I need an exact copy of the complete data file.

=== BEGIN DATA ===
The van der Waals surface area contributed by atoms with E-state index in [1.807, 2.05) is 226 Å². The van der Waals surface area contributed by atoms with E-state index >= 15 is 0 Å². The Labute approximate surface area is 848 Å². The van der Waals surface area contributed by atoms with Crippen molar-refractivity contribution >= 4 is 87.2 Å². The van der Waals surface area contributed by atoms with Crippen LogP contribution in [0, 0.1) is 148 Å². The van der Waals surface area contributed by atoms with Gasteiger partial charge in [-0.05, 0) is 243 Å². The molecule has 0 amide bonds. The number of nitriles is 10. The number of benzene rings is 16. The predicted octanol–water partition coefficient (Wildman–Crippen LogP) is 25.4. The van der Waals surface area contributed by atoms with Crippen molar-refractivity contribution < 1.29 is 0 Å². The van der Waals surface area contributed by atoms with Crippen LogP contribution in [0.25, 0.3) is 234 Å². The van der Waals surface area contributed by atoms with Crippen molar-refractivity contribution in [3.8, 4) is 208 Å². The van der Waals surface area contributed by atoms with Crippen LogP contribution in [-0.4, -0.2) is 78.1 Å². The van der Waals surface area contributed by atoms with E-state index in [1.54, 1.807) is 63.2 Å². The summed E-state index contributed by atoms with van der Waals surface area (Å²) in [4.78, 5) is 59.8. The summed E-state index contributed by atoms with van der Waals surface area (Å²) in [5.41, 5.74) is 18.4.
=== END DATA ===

The van der Waals surface area contributed by atoms with E-state index in [1.807, 2.05) is 226 Å². The van der Waals surface area contributed by atoms with E-state index >= 15 is 0 Å². The Labute approximate surface area is 848 Å². The van der Waals surface area contributed by atoms with Crippen molar-refractivity contribution >= 4 is 87.2 Å². The van der Waals surface area contributed by atoms with Crippen LogP contribution in [0, 0.1) is 148 Å². The van der Waals surface area contributed by atoms with Gasteiger partial charge in [-0.05, 0) is 243 Å². The molecule has 0 amide bonds. The number of nitriles is 10. The number of benzene rings is 16. The predicted octanol–water partition coefficient (Wildman–Crippen LogP) is 25.4. The van der Waals surface area contributed by atoms with Crippen molar-refractivity contribution < 1.29 is 0 Å². The van der Waals surface area contributed by atoms with Crippen LogP contribution in [0.25, 0.3) is 234 Å². The van der Waals surface area contributed by atoms with Crippen molar-refractivity contribution in [3.8, 4) is 208 Å². The van der Waals surface area contributed by atoms with Crippen LogP contribution in [-0.4, -0.2) is 78.1 Å². The van der Waals surface area contributed by atoms with E-state index in [1.54, 1.807) is 63.2 Å². The summed E-state index contributed by atoms with van der Waals surface area (Å²) in [4.78, 5) is 59.8. The summed E-state index contributed by atoms with van der Waals surface area (Å²) in [5.41, 5.74) is 18.4.